Benefield: Returning Ironman champion riding string of success

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When asked about the extraordinary move last summer by race officials to cancel the swim portion of the Ironman 70.3 Santa Rosa event, eventual women’s winner Mirinda “Rinny” Carfrae recalls that she was not devastated. Not at all.

“It was a small internal cheer,” she said. “Swimming is my weakest (discipline).”

But when Carfrae, 38, says weakest, it’s a good idea to give that statement context and remember that all things are relative. Carfrae will swim 1.2 miles in Lake Sonoma Saturday morning faster than your average bear, then she’ll ride 56 miles on her bike remarkably fast — and if all things go the way they usually go for Carfrae in a race, she’ll kill the 13.1-mile run.

In an event like triathlon, where terrain and course setup can differ dramatically, it seems almost pointless to compare what Carfrae did in the Ironman 70.3 in Coeur d’Alene on June 30 with what she may do in Sonoma County on Saturday. But I’ll do it anyway: She finished the swim in 27:50, finished the bike in 2:23.06 and the run in 1:20.09 in Idaho. On a slightly different course than that which will be run in Sonoma County, Carfrae’s bike time was 2:35.48 and her run was 1:39.44. Only one pro in the field ran faster.

Although she’s a veteran Ironman racer and did this event (and won) way back when it was called the Vineman, she hasn’t done the complete course as currently configured. This year features a new full-loop run on the Prince Memorial Greenway — and, of course, a swim.

But her Coeur d’Alene times do bode well for her chances Saturday, because her second-place finish came on the heels of winning both the Ironman 70.3 Mont-Tremblant and the Ironman 70.3 Victoria last month.

“It was a really successful June. I’m pretty happy with those results,” she said. “I’m ahead of where I thought I was, which was really encouraging.”

Where Carfrae — who now lives and trains in Boulder, Colorado — wants to be is priming for the Ironman world championships in Kona, Hawaii, in October. After Santa Rosa, she’ll take some time off before gearing up for the Ironman 70.3 Santa Cruz in September and then the biggie the following month.

“The timing for this race is perfect,” she said.

Mont-Tremblant, Victoria, Couer d’Alene and now Santa Rosa are all pieces of her progression toward the full-distance triathlon championships that she has owned in years past.

Carfrae set the Ironman world championship course record in Kona in 2013 and owned multiple marathon-leg records in that race over the years.

In all, Carfrae has stood on the podium seven times at Kona — winning three times, coming in second three times and finishing third once.

She’s been the Ironman 70.3 world champ. She is one of the biggest names in the sport.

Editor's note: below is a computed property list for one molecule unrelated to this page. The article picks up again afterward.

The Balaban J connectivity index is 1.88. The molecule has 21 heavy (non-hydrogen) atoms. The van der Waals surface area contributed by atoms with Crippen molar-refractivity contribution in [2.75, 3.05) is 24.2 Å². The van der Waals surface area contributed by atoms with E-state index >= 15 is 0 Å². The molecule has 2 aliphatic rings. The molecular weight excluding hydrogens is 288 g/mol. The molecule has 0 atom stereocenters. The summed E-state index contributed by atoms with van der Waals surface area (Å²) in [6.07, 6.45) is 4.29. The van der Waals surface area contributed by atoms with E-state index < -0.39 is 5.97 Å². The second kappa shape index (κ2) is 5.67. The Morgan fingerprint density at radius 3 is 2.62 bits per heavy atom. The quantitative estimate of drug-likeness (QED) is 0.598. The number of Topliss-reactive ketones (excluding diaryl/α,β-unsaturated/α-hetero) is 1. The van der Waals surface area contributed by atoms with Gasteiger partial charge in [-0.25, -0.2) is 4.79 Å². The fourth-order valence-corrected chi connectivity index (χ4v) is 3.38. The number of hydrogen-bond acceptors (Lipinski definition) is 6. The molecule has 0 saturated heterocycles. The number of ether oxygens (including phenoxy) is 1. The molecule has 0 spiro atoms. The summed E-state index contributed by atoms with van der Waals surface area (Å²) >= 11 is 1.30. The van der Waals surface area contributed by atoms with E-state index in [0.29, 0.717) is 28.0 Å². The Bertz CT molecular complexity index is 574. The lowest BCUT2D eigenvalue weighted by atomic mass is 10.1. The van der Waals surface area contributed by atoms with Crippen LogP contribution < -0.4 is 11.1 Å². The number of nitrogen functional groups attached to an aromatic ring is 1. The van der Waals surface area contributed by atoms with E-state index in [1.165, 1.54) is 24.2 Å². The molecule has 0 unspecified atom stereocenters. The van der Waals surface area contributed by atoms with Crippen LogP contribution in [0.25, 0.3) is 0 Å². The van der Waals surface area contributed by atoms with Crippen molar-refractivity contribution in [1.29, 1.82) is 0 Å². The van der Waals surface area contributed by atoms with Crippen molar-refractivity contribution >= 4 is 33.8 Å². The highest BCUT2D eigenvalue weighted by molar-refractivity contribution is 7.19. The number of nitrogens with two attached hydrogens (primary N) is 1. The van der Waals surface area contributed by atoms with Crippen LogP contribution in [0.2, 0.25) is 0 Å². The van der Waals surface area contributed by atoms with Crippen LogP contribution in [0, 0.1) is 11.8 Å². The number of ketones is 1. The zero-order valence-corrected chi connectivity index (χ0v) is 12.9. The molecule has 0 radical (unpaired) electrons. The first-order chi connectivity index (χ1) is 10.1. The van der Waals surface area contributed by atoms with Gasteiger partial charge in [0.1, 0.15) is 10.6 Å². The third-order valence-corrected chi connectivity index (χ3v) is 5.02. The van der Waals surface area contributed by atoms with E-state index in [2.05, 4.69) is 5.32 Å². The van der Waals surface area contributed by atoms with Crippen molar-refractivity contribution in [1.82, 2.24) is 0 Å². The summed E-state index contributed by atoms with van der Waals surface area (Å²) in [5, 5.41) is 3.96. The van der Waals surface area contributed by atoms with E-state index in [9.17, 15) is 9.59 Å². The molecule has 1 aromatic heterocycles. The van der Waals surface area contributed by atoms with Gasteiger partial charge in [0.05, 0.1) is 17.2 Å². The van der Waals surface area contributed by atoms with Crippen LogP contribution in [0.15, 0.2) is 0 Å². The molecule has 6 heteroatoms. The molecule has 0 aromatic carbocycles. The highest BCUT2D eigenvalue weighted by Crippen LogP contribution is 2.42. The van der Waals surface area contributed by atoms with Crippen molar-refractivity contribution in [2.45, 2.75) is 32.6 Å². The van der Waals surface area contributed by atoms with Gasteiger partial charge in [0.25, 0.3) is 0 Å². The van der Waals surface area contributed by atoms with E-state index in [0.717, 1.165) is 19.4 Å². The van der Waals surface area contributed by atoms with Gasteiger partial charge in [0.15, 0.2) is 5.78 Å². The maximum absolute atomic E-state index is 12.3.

But Carfrae hit a point a few years ago where she described her attitude toward triathlon as increasingly “stale.”

Enter Isabelle, the daughter that Carfrae and her husband Tim O’Donnell welcomed to the world nearly 2 years ago. Did we mention that O’Donnell, too, is a professional triathlete who is also racing in Santa Rosa?

“I have absolutely loved racing, but prior to having Izzy, it was just getting a bit stale,” she said.

There was no racing for her in 2017, which in itself was a game-changer because Carfrae has been at this since she was a teen in Australia.

“I took 2017 off,” she said. “I think that was a welcome shift for me, just having a different outlook. You can’t have a child and not have everything in your world shift.”

Toddlers have a magical ability to counteract feelings of staleness, and to shift a person’s worldview.

“Prior to having Isabelle, triathlon was my whole world. Early in my career I needed to win to pay the bills, I needed to win to eat,” she said. “It can be a bit of a pressure cooker.

“I am a lot less stressed about racing,” she said.

But she still toes the line with the mindset that if she races at her best, she can win.

Carfrae isn’t the first and certainly isn’t the only mother who doubles as a professional triathlete. Meredith Kessler, a racer who owned this event from 2012-15, is a mom to Mak, who is not yet 2. She is expected to race here Saturday.

Still, the balancing act that Carfrae and O’Donnell work — while also winning races — is remarkable.

Carfrae said since having Izzy and returning to competition, she’s racing the 70.3 distance as well as ever.

“For me, that is very exciting,” she said. “Having a daughter and not really knowing if I was going to be able to come back and compete, and then coming back and competing even better? I’m having my own thoughts on what age means.”

Carfrae, who still manages to breastfeed Izzy while putting together a demanding training and travel schedule, said she’ll keep competing as long as she feels successful.

And the definition of success, too, typically shifts when one becomes a parent, no matter their job.

“The perspective just shifts,” she said. “Everyone knows that triathlon is not the most important thing. But once you have a child, you are OK with everything. I don’t stress about the minor things.”

So in the unlikely event that there is a last-minute course change Saturday, Carfrae won’t sweat it. And if it means she doesn’t have to dip her toe into Lake Sonoma, she might even give a little internal cheer.

You can reach staff columnist Kerry Benefield at 707-526-8671 or kerry.benefield@pressdemocrat.com, on Twitter @benefield and on Instagram at kerry.benefield. Podcasting on iTunes and SoundCloud, “Overtime with Kerry Benefield.”

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